Fight Against Writer’s Block | How To Harness Perfectionism

Let’s say that you’re writing your newest book with a passion. You sit down with a coffee at hand and open your wordprocessor, prepared to start writing.

You write the first paragraphs when suddenly, you feel something terrible inside. The words you just wrote slowly start seeming terrible.

You start seeing errors and mistakes in every single word you write. Slowly, you stop writing because you fear your next words being garbage.

Sound familiar?

Well, if you’ve ever written before, I’m sure you know what I’m talking about.

One of the strongest things creating Writer’s Block is perfectionism. It’s a plague that haunts our minds whenever we try to be productive. It’s a mix of fear of failure and doubt in ourselves. This is a natural thing to occur, but if left unchecked, it can ruin our progress or even our entire books.

But I’m going to share some tips with you that I use to fight against my perfectionist side.

As always, if you enjoy this post, be sure to like it and follow my blog for more weekly posts about writing and creative life!

Silencing Perfectionism

Writer’s Block has many elements and sides. There’s procrastination, perfectionism and many more and they all create the challenge of writing and making progress.

But out of all the things Writer’s Block can throw upon us, perfectionism can be the worst, at least I think so.

Perfectionism can keep us from writing because we expect only the best, not taking to count that we too are just humans. We have flaws and our first drafts, no matter how good, will never be perfect. They’re flawed in almost every way, with grammar, with structure…

But let me tell you something that might help you:

First drafts can be shitty and flawed. It’s kind of their signature element.

First drafts are like a sketch. They’re fast, kind of messy, yet give the basic structure to the upcoming masterpiece.

This is something I’ve just recently accepted and noticed. It immediately made me calmer and accepting of my flawed writing.

Perfectionism requires us to write only perfect things, but if we can accept the fact that we don’t even have to do that during your first draft, we will instantly free ourselves from those chains and allow us to truly write the story we want to write.

During your first draft, you don’t have to worry about grammar, cliches, structure, or anything. Just like an artist, your mission is to use your first draft as the messy sketch. Later on, you will start polishing it, but you can’t polish something that doesn’t exist, right?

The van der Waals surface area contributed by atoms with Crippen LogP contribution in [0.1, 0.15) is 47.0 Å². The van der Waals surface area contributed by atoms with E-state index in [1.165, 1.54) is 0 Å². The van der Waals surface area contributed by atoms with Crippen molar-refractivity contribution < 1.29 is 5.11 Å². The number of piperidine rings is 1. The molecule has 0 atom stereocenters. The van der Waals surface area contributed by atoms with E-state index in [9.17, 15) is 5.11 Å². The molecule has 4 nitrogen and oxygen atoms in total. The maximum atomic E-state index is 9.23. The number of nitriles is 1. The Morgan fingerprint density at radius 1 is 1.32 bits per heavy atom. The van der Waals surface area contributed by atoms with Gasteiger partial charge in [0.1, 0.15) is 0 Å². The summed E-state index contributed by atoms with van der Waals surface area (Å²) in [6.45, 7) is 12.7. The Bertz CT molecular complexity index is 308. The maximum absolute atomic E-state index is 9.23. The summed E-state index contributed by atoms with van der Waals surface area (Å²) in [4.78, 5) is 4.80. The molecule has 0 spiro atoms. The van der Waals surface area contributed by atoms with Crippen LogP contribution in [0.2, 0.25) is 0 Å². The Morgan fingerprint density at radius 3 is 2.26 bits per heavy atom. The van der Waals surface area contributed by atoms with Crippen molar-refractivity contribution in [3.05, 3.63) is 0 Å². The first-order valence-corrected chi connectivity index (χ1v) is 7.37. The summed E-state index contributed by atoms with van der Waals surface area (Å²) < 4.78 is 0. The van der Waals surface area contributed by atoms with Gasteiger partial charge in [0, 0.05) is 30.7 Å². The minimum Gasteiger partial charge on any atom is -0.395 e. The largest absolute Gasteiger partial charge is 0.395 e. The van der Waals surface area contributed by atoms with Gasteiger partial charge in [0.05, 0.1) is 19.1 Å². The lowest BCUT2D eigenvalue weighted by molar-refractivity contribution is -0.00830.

This is a trick you can use to fight against perfectionism during your writing of your first draft. Just shut down it completely.

I know it might be hard and it probably is in the beginning. If you’re like me, a total perfectionist, it can feel unnatural not to criticise every single word, but trust me, after you turn off your perfectionist mind, you will feel such freedom you get addicted to! This is an eternal fight you must win in order to thrive creatively!

Turning Perfectionism Into An Ally

But, perfectionism will affect your creative ambitions in so many other ways. One day you’ll finish your first draft and you’ll enter the next phase, editing.

This is where perfectionism can become an ally, though it still must be monitored closely, for if allowed too much freedom, perfectionism can destroy your whole story.

While editing, you can allow yourself to be critical of your writing. It’s kind of the point, to notice the flaws and mistakes in order to fix them, thus, making your story better.

It’s important to remember that perfectionism shouldn’t make you feel bad about yourself. This is something that can happen almost without noticing. When you read your work, you can start talking to yourself in a negative tone.

You can start doubting yourself and your abilities as a writer, but whenever this happens, you must pull your perfectionist side away from yourself in order to focus solely on the work you’re editing.

Perfectionism should become your ally. You should thrive to rid yourself from its negative effects in order to use it to make yourself, and you work, better in general.

Accepting Flaws And Freeing Yourself

This can be easier said than done. We all have those days when we just feel like we don’t deserve to be called authors. There are those days when we feel as if we never even had a skill with words.

But those days are totally natural and there is nothing you should be ashamed about. I too have fears and doubts about my work and my skills are a writer. Perfectionism can make those doubts ten times worse, but that’s exactly why it is so important to keep it in check.

I’ve noticed that humility is a great tool to lower your self-doubt. For example, I’ve accepted the fact that I’ve done mistakes and that I will still do them till I die. I’ve accepted the fact that my books won’t be perfect, but at the same time, I have the burning desire to improve.

This leads me to read about writing, listening to podcasts and audiobooks, watching videos, and improving myself. Creating a positive mindset is also important and incredibly powerful.

When you let go of the desire to be perfect in order to succeed, you will become the greatest writer you could ever be.

And thus, we arrive at the end of this post.

Hopefully, you found this helpful and inspiring. It was inspiring for me to write and I really enjoy talking about these creative subjects.

If you enjoyed this post and want to read more of my work, follow my blog and share this post with your fellow writers.

If you have any questions or ideas, send me an email! I’d be happy to help you and I’m always open to ideas and suggestions!

I also have a youtube channel, which you can find here.

Have a blessed day and I’ll see you very soon!

May your days be filled with inspiration!

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